Mardi Gras beginnings in Pensacola

Mardi Gras

PENSACOLA, Fla. (WKRG) — In Northwest Florida, Mardi Gras celebrations are growing every year. As we take a look back at “Hidden Mardi Gras History on the Gulf Coast, we find out Pensacola wasn’t as late to the party as some believe.

“Pensacola and Mardi Gras are a thing. A lot of people think Pensacola was late to the game when it came to Mardi Gras, but we’re not,” said Nicole Stacey with Visit Pensacola.

In a city steeped in history, it’s not surprising to learn that even though Mardi Gras has only become a major celebration in the last 20 years or so. It’s been around a long time.

“Well, there are pictures of Pensacola Mardi Gras parading down historic Palafox Street from 1874, when they selected the first King Priscus of Pensacola. Mardi Gras in Pensacola took a break. I believe it was from about 1890 to around the turn of the century, and then they came back again on historic Palafox Street in Pensacola,” said Danny Zimmern with Pensacola Mardi Gras.

Those parades grow larger each year, said Zimmern, who’s organization oversees the celebration.

‘When we started this about 19 years ago, there were about 20 krewes in Pensacola and they’ve split and grown and added, so now there are about,” he added.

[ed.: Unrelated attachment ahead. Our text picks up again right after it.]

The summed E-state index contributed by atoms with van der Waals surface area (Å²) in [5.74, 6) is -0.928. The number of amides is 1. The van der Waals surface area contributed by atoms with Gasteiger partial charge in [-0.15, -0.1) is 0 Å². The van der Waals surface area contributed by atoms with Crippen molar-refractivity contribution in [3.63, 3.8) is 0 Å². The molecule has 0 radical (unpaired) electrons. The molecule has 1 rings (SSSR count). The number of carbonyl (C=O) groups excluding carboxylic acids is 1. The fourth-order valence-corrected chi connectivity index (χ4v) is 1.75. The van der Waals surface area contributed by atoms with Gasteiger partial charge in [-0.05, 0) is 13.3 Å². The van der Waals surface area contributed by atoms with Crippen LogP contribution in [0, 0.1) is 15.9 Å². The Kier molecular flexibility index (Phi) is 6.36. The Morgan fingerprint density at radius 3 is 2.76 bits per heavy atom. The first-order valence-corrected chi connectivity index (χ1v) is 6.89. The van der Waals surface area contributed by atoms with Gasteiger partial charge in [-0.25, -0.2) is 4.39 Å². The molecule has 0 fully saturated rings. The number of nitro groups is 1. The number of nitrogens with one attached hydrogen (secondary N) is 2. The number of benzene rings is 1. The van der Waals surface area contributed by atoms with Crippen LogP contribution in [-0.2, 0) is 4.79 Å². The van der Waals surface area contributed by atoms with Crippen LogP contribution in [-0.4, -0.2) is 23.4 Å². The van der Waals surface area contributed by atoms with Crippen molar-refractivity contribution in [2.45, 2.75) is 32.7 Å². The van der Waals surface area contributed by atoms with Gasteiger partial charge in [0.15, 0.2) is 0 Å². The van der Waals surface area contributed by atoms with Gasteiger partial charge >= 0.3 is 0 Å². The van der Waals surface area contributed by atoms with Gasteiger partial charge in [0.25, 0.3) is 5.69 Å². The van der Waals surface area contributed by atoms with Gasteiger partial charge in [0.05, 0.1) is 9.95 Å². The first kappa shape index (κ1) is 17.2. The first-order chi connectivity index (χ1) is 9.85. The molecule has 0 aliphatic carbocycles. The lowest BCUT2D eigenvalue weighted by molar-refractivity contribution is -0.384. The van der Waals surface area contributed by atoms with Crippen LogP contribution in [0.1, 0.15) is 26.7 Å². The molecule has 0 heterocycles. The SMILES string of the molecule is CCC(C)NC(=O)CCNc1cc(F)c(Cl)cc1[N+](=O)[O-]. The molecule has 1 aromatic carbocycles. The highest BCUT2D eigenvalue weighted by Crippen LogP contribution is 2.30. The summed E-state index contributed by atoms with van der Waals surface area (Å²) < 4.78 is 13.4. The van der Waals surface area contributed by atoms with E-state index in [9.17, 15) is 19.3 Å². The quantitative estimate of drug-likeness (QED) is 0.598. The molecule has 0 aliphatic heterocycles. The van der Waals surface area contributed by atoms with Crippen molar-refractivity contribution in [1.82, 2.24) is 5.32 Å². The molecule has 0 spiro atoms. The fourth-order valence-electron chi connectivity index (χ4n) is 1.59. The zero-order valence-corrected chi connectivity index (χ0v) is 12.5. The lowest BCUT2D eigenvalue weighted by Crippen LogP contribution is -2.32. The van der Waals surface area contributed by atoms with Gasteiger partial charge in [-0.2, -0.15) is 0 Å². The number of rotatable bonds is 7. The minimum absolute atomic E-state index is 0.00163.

Unlike cities where different krewes parade nightly, Pensacola wraps all the krewes and the fun into one huge weekend leading up to Fat Tuesday.

“So we have three parades. We’ve got downtown Friday night, we have Saturday afternoon downtown then Pensacola Beach on Sunday. But then we’ll also have a pop-up parade on Tuesday in downtown, so we’re adding, we’re growing and we’ve very excited,” Stacey said.

And Friday’s Grand Mardi Gras Parade is just that.

“So this year we have, on our biggest day of the year in one parade, we have about 225 entries in the parade,” Zimmern said.

The evolution of Pensacola’s Mardi Gras has also taken on a philanthropic and community feel.

It really is about the krewes and the community coming together. The krewes have different interests. Most of them support a non-profit. And the payoff is not just to non-profits. In terms of economic impact, last year the entire weekend saw $21 million.

Evidence, says Mardi Gras leadership, that Pensacola’s Mardi Gras timing is right on time.

So let the good times roll in Pensacola! And, if we see each other on the parade route and someone’s throwing these beads. I might just have to fight ya for them!

Pensacola’s only illuminated nighttime parade is the Krewe of Lafitte Parade Saturday night.

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